1. Product Power Core. Product development is the focus. The product becomes the de facto representation of the company in the marketplace and boardroom.

  2. Marketing Power Core. Marketing defines the tenor and tone of the relationship with customers. The brand is emphasized.

  3. Sales Power Core. Sales targets, the numbers, and performance are the key metrics and foci.

  4. Vertical Business Power Core. The business discipline is focused on the vertical industry, such as insurance or manufacturing, and the metrics and processes wrap around that emphasis.

  5. Information Technology (IT) Power Core. IT has been given the power to set the priorities of the organization, and the bulk of spending revolves around its projects.

  6. Customer Power Core. Company decisions are all about understanding what will drive the greatest value to customers in the short term and long term.

Bliss is unequivocal in writing that you shouldn't try to change the power core; instead, dance with it. The answer is to "know what the power core is," who drives it, and how to partner with it to drive the customer agenda. She examines each power core area to detail its strengths, weaknesses, and hot spots. Bliss provides a pragmatic road map for effectively navigating each type of power core.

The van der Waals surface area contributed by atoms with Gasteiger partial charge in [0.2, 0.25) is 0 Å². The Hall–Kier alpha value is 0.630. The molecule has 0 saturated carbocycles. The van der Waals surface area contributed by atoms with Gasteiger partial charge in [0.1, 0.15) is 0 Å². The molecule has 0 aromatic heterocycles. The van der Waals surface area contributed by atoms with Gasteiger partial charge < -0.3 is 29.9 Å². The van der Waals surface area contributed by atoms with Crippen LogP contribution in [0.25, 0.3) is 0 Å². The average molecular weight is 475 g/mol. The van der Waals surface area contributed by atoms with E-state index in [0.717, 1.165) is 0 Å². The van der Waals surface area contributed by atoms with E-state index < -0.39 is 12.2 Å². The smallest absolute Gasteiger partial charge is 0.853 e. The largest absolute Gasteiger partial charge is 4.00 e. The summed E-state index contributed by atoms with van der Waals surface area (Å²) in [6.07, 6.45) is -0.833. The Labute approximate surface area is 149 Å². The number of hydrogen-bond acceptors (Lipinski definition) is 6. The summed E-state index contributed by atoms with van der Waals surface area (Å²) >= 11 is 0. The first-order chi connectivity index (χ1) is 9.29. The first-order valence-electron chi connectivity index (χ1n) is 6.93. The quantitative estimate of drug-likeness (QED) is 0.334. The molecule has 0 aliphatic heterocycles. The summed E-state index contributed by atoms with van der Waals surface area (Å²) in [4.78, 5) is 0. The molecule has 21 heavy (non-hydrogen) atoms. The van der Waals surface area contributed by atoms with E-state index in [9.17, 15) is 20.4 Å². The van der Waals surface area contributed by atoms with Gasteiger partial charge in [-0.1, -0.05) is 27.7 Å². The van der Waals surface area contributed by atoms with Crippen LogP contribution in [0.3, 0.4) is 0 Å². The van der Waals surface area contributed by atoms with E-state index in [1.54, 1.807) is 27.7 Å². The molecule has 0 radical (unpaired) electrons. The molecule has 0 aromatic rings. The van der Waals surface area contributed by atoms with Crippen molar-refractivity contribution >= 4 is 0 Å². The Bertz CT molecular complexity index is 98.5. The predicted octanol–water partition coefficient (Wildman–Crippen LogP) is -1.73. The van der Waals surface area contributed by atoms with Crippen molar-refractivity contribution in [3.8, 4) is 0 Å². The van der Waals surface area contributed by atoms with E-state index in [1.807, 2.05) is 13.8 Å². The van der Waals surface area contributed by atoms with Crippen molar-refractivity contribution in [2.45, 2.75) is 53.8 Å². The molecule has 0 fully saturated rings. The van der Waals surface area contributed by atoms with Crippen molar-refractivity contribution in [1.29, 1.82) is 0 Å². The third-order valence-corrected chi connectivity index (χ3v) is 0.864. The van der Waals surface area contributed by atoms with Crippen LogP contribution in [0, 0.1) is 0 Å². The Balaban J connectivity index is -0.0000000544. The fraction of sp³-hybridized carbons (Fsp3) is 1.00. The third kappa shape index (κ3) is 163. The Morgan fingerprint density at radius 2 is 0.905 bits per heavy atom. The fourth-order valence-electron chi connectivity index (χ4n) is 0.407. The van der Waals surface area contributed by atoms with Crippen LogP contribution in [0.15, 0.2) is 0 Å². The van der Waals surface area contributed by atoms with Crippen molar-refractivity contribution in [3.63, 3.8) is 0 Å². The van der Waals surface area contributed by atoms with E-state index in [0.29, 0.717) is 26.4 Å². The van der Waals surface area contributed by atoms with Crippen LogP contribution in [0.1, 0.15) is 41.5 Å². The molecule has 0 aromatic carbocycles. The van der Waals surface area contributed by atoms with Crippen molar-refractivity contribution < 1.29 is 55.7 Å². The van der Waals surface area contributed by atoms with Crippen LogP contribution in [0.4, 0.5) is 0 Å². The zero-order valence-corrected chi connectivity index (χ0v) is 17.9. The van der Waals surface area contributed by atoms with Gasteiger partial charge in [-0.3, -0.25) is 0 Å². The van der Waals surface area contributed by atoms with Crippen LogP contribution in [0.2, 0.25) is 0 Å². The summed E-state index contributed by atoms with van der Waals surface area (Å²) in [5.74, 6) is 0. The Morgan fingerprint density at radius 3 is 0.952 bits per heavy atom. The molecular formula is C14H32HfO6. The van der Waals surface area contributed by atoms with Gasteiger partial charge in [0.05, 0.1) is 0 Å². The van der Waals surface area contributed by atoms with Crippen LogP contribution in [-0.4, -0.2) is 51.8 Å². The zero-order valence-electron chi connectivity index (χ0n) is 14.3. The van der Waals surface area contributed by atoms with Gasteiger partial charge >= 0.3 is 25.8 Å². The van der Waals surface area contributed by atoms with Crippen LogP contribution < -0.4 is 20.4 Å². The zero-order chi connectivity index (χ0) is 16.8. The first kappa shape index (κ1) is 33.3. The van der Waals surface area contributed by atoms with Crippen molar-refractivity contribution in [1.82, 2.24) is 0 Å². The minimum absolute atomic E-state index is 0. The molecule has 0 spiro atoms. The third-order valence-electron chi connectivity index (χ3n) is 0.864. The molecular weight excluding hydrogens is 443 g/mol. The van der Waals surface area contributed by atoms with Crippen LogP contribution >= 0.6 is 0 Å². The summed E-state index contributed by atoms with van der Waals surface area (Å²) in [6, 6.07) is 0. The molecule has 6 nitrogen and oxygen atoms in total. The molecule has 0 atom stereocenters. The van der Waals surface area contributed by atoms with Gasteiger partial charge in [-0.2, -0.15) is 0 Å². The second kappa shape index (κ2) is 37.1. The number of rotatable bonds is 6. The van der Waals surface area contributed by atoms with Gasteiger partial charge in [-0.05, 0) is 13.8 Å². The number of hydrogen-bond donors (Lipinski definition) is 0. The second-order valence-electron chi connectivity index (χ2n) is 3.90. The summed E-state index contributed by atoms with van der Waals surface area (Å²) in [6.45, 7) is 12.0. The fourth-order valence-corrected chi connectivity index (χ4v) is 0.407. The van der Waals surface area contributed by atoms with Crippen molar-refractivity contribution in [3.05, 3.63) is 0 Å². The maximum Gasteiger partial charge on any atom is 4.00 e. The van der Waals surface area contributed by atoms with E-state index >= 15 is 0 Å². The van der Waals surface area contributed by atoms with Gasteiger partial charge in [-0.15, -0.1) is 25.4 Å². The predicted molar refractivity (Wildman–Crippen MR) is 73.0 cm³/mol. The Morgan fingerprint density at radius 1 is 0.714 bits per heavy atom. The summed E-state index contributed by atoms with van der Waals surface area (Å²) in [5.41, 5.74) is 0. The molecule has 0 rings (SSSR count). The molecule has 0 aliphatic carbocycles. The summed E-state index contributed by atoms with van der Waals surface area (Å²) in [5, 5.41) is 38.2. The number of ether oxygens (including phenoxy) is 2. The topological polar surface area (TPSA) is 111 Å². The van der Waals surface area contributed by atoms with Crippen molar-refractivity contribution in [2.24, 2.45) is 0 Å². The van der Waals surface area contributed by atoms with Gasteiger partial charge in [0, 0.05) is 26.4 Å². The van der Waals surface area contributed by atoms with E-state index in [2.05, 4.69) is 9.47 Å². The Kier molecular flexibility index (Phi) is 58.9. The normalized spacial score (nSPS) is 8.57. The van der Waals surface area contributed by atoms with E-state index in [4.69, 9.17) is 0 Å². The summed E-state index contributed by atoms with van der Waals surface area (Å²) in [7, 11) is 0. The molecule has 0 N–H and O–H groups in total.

The author outlines two steps in planning your power core strategy. The first step is to identify the power core. The questions that Bliss outlines to identify the power core are elegantly simple, and are often the hardest to answer. The answers, or lack thereof, will provide insight into many areas of the company. These questions are a way to review the three dimensions of the business.

  1. How does your company define success?
    a. What are the areas of strength the company prides itself in?
    b. What part of the company did the leaders of the company come from?

  2. What does it excel at?
    a. What competencies are stressed?
    b. What competencies do the "stars" possess?

  3. What are the people rewarded for?
    a. What metrics are called for the most in meetings and during reviews?
    b. What are memos, pep rallies, and bonuses about?